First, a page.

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Meet Janet F. Williams

Today we’d like to introduce you to Janet F. Williams.

Hi Janet, it’s an honor to have you on the platform. Thanks for taking the time to share your story with us. Can you start by sharing some of your backstory with our readers?
I decided early on I’d rather have an interesting life over one more conventional (housewife and kids). At 19, I started my career as a graphic artist/illustrator in the northern Detroit suburbs specializing in black-and-white design, typography, and photo retouching for print. My partner and I had a business that grew to 22 employees in a span of two years (I was 21). We split over creative differences, and fortunately, I landed a position at CREEM: America’s Only Rock ‘n’ Roll Magazine in their art department. I attended concerts and media events and learned about the music industry. My friends all thought it was very cool. Seeing the printed magazine I’d put together each month gave me a sense of accomplishment and greater self-esteem about my abilities.

I continued on as a supervisor at an educational publishing house in Ann Arbor until the unexpected death of my youngest sister. This tragedy made me face what I wanted to do in life instead of going with the flow, which would have been to stay in Ann Arbor, a lovely town that seemed too small for my aspirations. I wanted to be in warmer year-round weather. At a turning point, I decided to travel the US and Canada and find a new place to live. The adventure continued long after I’d hiked numerous national parks and visited multiple cities because, after nine months of that, I headed overseas. I suppose it was brave of me, as my friends said, especially traveling through Asia as a single woman. I met and overcame adversity. It certainly changed my worldview to experience cultures that were vastly different than my limited view from the suburbs. The entire around the world solo journey took 18 months and eventually, I ended up in San Diego in 1984, one of the best decisions of my life, with the last 21 years in San Marcos.

From 1984 to 1999, I had a number of unusual stints and careers, including video production, massage therapist, avocado farmer, jazz radio co-host, fine artist, and cartoonist. During this time, I also wrote my first unpublished novel. I had married a high school sweetheart (male) and divorced, and in 1999 had to start over. I chose auto sales to earn a living and quickly rose to finance manager. Later I switched to jewelry sales but never stopped writing. In 2010, using the knowledge I gained in sales communications and my Psych degree, I self-published You Don’t Ask, You Don’t Get, a triple-award-winning self-help book that is still popular.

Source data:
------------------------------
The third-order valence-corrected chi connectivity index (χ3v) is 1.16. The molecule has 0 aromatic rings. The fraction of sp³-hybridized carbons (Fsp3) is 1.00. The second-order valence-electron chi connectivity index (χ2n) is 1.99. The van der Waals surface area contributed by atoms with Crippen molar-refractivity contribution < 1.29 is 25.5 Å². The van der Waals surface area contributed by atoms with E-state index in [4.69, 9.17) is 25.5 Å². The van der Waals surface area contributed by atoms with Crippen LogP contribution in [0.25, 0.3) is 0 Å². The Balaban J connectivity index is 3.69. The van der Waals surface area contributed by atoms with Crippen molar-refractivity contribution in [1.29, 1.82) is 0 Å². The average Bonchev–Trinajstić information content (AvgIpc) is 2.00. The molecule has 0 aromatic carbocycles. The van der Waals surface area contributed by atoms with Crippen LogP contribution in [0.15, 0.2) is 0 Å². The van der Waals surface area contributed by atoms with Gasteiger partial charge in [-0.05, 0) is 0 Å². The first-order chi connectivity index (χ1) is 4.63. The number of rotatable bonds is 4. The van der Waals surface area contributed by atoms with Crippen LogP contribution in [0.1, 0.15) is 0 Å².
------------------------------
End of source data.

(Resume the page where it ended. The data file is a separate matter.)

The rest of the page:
I left sales completely in 2012 to focus on my writing career. It was a time of change in that my female domestic partner and I broke up the year before. I write fiction and non-fiction and have been self-published as well as traditionally published. My latest book, Talk to Me (a wild and wacky comedy-drama lesbian romance) by Zoe Amos (pen name) was released by Sapphire Books Publishing in March 2021 and has since garnered celebrity reviews and media attention. I have numerous short stories published under my pen name, and back in 2013, I self-published Superior: Adventure Romance, a futuristic young adult novella. The pen name is helpful for marketing purposes.

I started Good Day Media in 2010 as a platform for my writing, and it has since evolved to include editing, speaking, workshops, and coaching for businesses and individuals. I provide one-on-one personalized coaching for writers. I’m also a full-service editor for fiction and non-fiction manuscripts to help would-be authors get their work into shape for publication. I can provide critique, developmental editing, copy editing, and line editing, as well as advice on marketing and the pros and cons of publishing options.

Your journey hasn’t been entirely a smooth road. What other obstacles have you overcome?

I was always aware of my attraction to women, and early on considered myself to be bisexual. Back in the ‘70s and ‘80s, I didn’t know how to find women who felt like I did, and I experienced various forms of discrimination from that and from being a woman in business. At some employers, I chose not to be out, depending on the environment. Around age 40, I started to experience a pronounced shift toward women only and have felt that way ever since. Being totally out gives me the freedom to experience my true self.